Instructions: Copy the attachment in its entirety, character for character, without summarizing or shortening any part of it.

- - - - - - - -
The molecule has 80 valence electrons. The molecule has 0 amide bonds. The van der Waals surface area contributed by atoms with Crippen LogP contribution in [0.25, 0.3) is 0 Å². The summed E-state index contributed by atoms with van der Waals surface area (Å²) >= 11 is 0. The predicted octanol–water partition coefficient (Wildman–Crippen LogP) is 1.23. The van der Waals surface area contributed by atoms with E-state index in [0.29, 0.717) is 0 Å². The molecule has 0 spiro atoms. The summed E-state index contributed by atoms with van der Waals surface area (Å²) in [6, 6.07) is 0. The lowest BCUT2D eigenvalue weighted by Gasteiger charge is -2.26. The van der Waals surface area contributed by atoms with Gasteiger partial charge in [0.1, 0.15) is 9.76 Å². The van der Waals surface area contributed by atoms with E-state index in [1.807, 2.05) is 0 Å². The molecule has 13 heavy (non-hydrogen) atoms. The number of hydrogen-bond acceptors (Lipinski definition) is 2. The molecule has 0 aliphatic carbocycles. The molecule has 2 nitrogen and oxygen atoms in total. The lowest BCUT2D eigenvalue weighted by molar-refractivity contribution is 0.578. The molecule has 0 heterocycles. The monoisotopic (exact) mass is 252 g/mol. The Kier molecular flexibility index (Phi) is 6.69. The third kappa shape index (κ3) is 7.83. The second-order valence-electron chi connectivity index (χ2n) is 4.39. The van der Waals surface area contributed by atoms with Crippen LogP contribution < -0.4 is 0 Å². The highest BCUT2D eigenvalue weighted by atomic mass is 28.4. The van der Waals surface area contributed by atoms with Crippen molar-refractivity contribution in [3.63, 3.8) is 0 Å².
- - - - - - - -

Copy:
The molecule has 80 valence electrons. The molecule has 0 amide bonds. The van der Waals surface area contributed by atoms with Crippen LogP contribution in [0.25, 0.3) is 0 Å². The summed E-state index contributed by atoms with van der Waals surface area (Å²) >= 11 is 0. The predicted octanol–water partition coefficient (Wildman–Crippen LogP) is 1.23. The van der Waals surface area contributed by atoms with E-state index in [0.29, 0.717) is 0 Å². The molecule has 0 spiro atoms. The summed E-state index contributed by atoms with van der Waals surface area (Å²) in [6, 6.07) is 0. The lowest BCUT2D eigenvalue weighted by Gasteiger charge is -2.26. The van der Waals surface area contributed by atoms with Gasteiger partial charge in [0.1, 0.15) is 9.76 Å². The van der Waals surface area contributed by atoms with E-state index in [1.807, 2.05) is 0 Å². The molecule has 13 heavy (non-hydrogen) atoms. The number of hydrogen-bond acceptors (Lipinski definition) is 2. The molecule has 0 aliphatic carbocycles. The molecule has 2 nitrogen and oxygen atoms in total. The lowest BCUT2D eigenvalue weighted by molar-refractivity contribution is 0.578. The molecule has 0 heterocycles. The monoisotopic (exact) mass is 252 g/mol. The Kier molecular flexibility index (Phi) is 6.69. The third kappa shape index (κ3) is 7.83. The second-order valence-electron chi connectivity index (χ2n) is 4.39. The van der Waals surface area contributed by atoms with Crippen LogP contribution < -0.4 is 0 Å². The highest BCUT2D eigenvalue weighted by atomic mass is 28.4. The van der Waals surface area contributed by atoms with Crippen molar-refractivity contribution in [3.63, 3.8) is 0 Å².